Joel Kleber:

I think it's important to point out because, um, you know, a lot of businesses say they like to do that, but your business actually does that. And, you know, as you said, you've got people achieving your ROI within a couple of years, as you said, you know, by buying houses, which, you know, it's not a cheap market to buy in Australia, and its fans must make you feel very proud that your facilities and the is you've created this opportunity, these people,

Unknown:

it's one of my biggest motivators, you know, because I would consider my family like that as well. You know, my parents were new Australians at one stage, both obviously 1973. And they were given opportunities by people. And I want to be the same, I want to help people too. And those new Australians, they appreciate everything we do. So why not? And in fact, I want to point out when I wanted to do this, I was actually advised not to. To But anyway, because I was advised not to I wanted to do it even more. By and I'm lucky that I did because it's been one of the one of the successful decisions I've ever made.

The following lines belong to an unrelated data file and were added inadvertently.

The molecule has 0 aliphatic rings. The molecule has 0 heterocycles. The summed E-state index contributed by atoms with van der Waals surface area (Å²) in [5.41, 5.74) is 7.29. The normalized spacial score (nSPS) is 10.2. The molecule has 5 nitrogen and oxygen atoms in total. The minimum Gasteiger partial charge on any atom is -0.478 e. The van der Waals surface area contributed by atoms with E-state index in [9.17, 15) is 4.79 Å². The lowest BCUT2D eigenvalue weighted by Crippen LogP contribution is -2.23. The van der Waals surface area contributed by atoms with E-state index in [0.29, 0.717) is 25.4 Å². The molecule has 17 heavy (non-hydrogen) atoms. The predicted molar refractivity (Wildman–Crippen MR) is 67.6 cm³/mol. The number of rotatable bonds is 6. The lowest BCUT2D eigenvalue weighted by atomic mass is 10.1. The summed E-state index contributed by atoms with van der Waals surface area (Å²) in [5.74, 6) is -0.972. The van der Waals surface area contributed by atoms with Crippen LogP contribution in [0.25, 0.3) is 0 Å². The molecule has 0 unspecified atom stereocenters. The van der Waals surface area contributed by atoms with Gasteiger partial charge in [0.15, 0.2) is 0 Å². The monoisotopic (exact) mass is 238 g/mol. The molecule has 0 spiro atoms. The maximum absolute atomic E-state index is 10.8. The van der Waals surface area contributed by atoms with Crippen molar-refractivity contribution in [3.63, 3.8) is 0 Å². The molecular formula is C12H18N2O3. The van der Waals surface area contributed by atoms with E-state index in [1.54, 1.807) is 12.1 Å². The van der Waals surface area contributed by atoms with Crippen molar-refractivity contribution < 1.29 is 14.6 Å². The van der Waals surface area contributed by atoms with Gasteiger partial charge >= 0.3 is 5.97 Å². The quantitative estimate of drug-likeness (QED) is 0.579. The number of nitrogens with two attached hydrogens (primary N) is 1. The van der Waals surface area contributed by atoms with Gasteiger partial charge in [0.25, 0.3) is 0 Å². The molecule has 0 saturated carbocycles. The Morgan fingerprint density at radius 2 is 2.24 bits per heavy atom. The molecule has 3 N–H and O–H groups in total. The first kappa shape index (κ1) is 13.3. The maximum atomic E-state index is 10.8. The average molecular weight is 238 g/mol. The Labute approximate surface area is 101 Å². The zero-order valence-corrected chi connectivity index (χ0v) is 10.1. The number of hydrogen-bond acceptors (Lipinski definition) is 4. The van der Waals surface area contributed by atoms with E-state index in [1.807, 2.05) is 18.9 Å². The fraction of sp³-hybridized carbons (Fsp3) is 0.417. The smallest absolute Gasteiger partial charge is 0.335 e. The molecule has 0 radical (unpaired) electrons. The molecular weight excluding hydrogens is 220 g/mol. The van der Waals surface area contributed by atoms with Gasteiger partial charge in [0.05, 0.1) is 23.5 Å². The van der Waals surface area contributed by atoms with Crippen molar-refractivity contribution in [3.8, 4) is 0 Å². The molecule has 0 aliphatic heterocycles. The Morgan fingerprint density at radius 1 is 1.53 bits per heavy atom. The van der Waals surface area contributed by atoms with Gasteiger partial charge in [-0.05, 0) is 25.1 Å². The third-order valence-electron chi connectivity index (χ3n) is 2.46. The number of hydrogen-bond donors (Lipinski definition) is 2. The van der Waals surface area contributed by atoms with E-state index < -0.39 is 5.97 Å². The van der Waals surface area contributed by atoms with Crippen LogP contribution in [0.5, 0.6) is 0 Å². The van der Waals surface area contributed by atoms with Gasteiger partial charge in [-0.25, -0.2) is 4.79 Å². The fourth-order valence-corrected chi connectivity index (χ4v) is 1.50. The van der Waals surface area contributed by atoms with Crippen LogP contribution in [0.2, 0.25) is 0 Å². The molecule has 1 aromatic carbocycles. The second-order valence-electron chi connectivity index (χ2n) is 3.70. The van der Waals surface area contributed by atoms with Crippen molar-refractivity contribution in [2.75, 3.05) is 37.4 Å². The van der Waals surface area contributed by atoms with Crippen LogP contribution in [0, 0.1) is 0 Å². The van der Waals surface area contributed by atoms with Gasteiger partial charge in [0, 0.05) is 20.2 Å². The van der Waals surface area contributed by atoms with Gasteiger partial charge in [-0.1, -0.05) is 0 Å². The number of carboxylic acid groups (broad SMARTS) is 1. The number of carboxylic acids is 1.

Joel Kleber:

And it's not only that you just slowly just selling a business. I know that you guys you help them maybe English is not there might be a third language or their fourth language, I know you help with your classes and helping them get more tests and so on and stuff like that, as well.

Unknown: